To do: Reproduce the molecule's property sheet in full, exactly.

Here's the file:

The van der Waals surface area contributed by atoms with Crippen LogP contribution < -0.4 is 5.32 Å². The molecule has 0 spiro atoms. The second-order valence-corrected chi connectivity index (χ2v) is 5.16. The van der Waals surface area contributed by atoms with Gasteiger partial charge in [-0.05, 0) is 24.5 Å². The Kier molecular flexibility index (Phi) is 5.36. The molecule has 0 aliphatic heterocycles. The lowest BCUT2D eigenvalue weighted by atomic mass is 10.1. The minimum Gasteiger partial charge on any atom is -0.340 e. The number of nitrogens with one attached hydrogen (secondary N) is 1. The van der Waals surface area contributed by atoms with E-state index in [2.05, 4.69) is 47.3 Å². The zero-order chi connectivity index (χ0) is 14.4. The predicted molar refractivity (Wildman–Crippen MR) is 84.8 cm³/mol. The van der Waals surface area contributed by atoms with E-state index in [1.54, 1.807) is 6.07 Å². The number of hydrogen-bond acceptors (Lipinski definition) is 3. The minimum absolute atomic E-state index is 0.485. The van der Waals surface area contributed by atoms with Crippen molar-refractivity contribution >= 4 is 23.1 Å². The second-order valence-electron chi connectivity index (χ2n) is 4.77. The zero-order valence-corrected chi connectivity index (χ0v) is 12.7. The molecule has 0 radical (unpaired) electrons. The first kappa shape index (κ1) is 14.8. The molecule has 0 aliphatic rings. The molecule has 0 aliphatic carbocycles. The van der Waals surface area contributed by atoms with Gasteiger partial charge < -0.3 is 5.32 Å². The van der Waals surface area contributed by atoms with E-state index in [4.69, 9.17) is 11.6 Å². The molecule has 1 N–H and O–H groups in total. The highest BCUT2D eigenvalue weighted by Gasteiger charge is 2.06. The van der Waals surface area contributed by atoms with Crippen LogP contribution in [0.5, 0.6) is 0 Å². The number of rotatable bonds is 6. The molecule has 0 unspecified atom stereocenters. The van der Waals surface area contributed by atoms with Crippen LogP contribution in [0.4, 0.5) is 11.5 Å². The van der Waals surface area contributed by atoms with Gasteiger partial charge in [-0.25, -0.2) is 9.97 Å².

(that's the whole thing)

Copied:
The van der Waals surface area contributed by atoms with Crippen LogP contribution < -0.4 is 5.32 Å². The molecule has 0 spiro atoms. The second-order valence-corrected chi connectivity index (χ2v) is 5.16. The van der Waals surface area contributed by atoms with Gasteiger partial charge in [-0.05, 0) is 24.5 Å². The Kier molecular flexibility index (Phi) is 5.36. The molecule has 0 aliphatic heterocycles. The lowest BCUT2D eigenvalue weighted by atomic mass is 10.1. The minimum Gasteiger partial charge on any atom is -0.340 e. The number of nitrogens with one attached hydrogen (secondary N) is 1. The van der Waals surface area contributed by atoms with E-state index in [2.05, 4.69) is 47.3 Å². The zero-order chi connectivity index (χ0) is 14.4. The predicted molar refractivity (Wildman–Crippen MR) is 84.8 cm³/mol. The van der Waals surface area contributed by atoms with E-state index in [1.54, 1.807) is 6.07 Å². The number of hydrogen-bond acceptors (Lipinski definition) is 3. The minimum absolute atomic E-state index is 0.485. The van der Waals surface area contributed by atoms with Crippen molar-refractivity contribution >= 4 is 23.1 Å². The second-order valence-electron chi connectivity index (χ2n) is 4.77. The zero-order valence-corrected chi connectivity index (χ0v) is 12.7. The molecule has 0 radical (unpaired) electrons. The first kappa shape index (κ1) is 14.8. The molecule has 0 aliphatic rings. The molecule has 0 aliphatic carbocycles. The van der Waals surface area contributed by atoms with Gasteiger partial charge < -0.3 is 5.32 Å². The van der Waals surface area contributed by atoms with E-state index in [4.69, 9.17) is 11.6 Å². The molecule has 1 N–H and O–H groups in total. The highest BCUT2D eigenvalue weighted by Gasteiger charge is 2.06. The van der Waals surface area contributed by atoms with Crippen LogP contribution in [0.5, 0.6) is 0 Å². The number of rotatable bonds is 6. The molecule has 0 unspecified atom stereocenters. The van der Waals surface area contributed by atoms with Crippen LogP contribution in [0.4, 0.5) is 11.5 Å². The van der Waals surface area contributed by atoms with Gasteiger partial charge in [-0.25, -0.2) is 9.97 Å².